Mental health and patient BMI

An investigation has found that NHS Trusts have been turning away patients with anorexia because they’re not thin enough.

BBC Breakfast asked all 62 mental health Trusts in England and Wales if they used BMI to decide who would qualify for outpatient eating disorder services. One third said they did.

Most trusts said they were used in combination with other measures – such as the speed of weight loss. In Kent and Medway, Derbyshire, Cumbria and Coventry however, BMI was used alone to decide whether a patient should be prioritised for treatment.

Sarah Hodge, from Kent and Medway Partnership Trust eating disorder service, said they would rather not use BMI as a measure at all, but the problem was limited staff and funding.

”You can have much more success when people have a higher BMI, they’re much better able to engage with the therapy. But we just don’t have the resources.”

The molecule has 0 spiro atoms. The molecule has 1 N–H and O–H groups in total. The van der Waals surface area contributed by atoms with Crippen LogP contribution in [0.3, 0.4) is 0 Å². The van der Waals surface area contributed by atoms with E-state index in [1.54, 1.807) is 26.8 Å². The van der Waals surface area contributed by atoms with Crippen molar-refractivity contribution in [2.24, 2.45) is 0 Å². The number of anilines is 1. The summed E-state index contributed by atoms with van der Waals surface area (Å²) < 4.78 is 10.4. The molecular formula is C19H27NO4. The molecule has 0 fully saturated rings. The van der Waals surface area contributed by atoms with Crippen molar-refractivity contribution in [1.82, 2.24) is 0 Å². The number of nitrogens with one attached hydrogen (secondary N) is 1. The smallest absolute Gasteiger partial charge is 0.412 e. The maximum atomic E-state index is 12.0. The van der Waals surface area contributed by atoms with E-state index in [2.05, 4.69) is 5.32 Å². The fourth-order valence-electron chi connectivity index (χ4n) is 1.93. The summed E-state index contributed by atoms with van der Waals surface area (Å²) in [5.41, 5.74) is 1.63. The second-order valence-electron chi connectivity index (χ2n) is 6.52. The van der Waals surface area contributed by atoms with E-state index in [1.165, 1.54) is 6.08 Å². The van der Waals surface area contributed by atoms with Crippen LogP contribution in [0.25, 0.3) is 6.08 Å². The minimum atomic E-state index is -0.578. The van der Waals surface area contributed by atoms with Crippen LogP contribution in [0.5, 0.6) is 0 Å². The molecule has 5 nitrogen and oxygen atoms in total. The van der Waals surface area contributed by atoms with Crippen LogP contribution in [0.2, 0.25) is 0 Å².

Prof Tim Kendall, England’s most senior mental health adviser, says weight shouldn’t come into it.

”If you leave an eating disorder until it’s got to the point where, say with anorexia, they’ve lost say a third of their body weight, that has a lot of longer-term consequences which make it very difficult to treat, so it’s wrong in my view to leave this until it’s got very bad.

“To be told you’re not thin enough – it’s almost an incitement to get worse. It’s like someone going to their GP and being told – you drink one bottle of whisky a day right now? Come back when you drink two.”

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